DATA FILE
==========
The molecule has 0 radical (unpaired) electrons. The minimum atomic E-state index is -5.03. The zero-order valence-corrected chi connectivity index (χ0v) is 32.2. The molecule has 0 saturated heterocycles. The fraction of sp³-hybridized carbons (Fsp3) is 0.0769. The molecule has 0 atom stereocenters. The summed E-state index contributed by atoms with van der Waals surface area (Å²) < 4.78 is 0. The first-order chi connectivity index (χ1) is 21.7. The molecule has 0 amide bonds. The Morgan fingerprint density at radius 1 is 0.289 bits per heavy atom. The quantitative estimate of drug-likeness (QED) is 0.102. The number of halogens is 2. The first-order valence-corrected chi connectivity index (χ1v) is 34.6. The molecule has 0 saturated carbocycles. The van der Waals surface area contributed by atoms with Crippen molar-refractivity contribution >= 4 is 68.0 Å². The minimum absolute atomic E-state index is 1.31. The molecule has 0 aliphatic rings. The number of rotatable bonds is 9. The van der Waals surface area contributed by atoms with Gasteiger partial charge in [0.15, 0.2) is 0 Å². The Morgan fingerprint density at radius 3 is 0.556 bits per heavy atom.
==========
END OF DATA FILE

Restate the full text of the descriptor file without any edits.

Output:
The molecule has 0 radical (unpaired) electrons. The minimum atomic E-state index is -5.03. The zero-order valence-corrected chi connectivity index (χ0v) is 32.2. The molecule has 0 saturated heterocycles. The fraction of sp³-hybridized carbons (Fsp3) is 0.0769. The molecule has 0 atom stereocenters. The summed E-state index contributed by atoms with van der Waals surface area (Å²) < 4.78 is 0. The first-order chi connectivity index (χ1) is 21.7. The molecule has 0 amide bonds. The Morgan fingerprint density at radius 1 is 0.289 bits per heavy atom. The quantitative estimate of drug-likeness (QED) is 0.102. The number of halogens is 2. The first-order valence-corrected chi connectivity index (χ1v) is 34.6. The molecule has 0 saturated carbocycles. The van der Waals surface area contributed by atoms with Crippen molar-refractivity contribution >= 4 is 68.0 Å². The minimum absolute atomic E-state index is 1.31. The molecule has 0 aliphatic rings. The number of rotatable bonds is 9. The van der Waals surface area contributed by atoms with Gasteiger partial charge in [0.15, 0.2) is 0 Å². The Morgan fingerprint density at radius 3 is 0.556 bits per heavy atom.